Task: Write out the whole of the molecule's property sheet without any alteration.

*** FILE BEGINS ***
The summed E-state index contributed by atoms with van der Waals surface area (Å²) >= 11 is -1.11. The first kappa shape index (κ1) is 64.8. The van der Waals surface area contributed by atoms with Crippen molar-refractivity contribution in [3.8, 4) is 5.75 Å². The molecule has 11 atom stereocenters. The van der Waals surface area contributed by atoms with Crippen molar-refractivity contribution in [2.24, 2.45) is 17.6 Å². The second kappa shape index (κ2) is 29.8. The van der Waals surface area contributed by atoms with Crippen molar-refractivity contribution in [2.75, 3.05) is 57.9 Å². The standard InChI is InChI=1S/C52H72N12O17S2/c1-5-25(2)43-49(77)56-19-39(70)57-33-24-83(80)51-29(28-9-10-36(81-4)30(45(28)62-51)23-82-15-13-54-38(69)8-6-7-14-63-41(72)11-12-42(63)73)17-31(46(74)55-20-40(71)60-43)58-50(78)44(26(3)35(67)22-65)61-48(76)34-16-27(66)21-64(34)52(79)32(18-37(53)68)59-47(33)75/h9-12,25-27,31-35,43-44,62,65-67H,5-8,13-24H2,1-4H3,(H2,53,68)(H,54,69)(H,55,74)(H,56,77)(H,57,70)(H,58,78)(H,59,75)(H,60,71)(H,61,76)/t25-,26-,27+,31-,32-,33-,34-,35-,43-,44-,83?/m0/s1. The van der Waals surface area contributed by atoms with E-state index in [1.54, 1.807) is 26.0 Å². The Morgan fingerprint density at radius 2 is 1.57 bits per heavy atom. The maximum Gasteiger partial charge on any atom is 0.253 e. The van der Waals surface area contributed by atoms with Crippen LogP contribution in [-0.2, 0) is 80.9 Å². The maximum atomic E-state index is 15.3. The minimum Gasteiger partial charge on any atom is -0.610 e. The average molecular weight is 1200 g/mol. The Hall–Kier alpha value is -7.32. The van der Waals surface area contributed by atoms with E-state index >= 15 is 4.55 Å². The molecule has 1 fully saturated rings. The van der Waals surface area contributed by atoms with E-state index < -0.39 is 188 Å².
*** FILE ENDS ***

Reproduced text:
The summed E-state index contributed by atoms with van der Waals surface area (Å²) >= 11 is -1.11. The first kappa shape index (κ1) is 64.8. The van der Waals surface area contributed by atoms with Crippen molar-refractivity contribution in [3.8, 4) is 5.75 Å². The molecule has 11 atom stereocenters. The van der Waals surface area contributed by atoms with Crippen molar-refractivity contribution in [2.24, 2.45) is 17.6 Å². The second kappa shape index (κ2) is 29.8. The van der Waals surface area contributed by atoms with Crippen molar-refractivity contribution in [2.75, 3.05) is 57.9 Å². The standard InChI is InChI=1S/C52H72N12O17S2/c1-5-25(2)43-49(77)56-19-39(70)57-33-24-83(80)51-29(28-9-10-36(81-4)30(45(28)62-51)23-82-15-13-54-38(69)8-6-7-14-63-41(72)11-12-42(63)73)17-31(46(74)55-20-40(71)60-43)58-50(78)44(26(3)35(67)22-65)61-48(76)34-16-27(66)21-64(34)52(79)32(18-37(53)68)59-47(33)75/h9-12,25-27,31-35,43-44,62,65-67H,5-8,13-24H2,1-4H3,(H2,53,68)(H,54,69)(H,55,74)(H,56,77)(H,57,70)(H,58,78)(H,59,75)(H,60,71)(H,61,76)/t25-,26-,27+,31-,32-,33-,34-,35-,43-,44-,83?/m0/s1. The van der Waals surface area contributed by atoms with E-state index in [1.54, 1.807) is 26.0 Å². The Morgan fingerprint density at radius 2 is 1.57 bits per heavy atom. The maximum Gasteiger partial charge on any atom is 0.253 e. The van der Waals surface area contributed by atoms with Crippen LogP contribution in [-0.2, 0) is 80.9 Å². The maximum atomic E-state index is 15.3. The minimum Gasteiger partial charge on any atom is -0.610 e. The average molecular weight is 1200 g/mol. The Hall–Kier alpha value is -7.32. The van der Waals surface area contributed by atoms with E-state index >= 15 is 4.55 Å². The molecule has 1 fully saturated rings. The van der Waals surface area contributed by atoms with E-state index < -0.39 is 188 Å².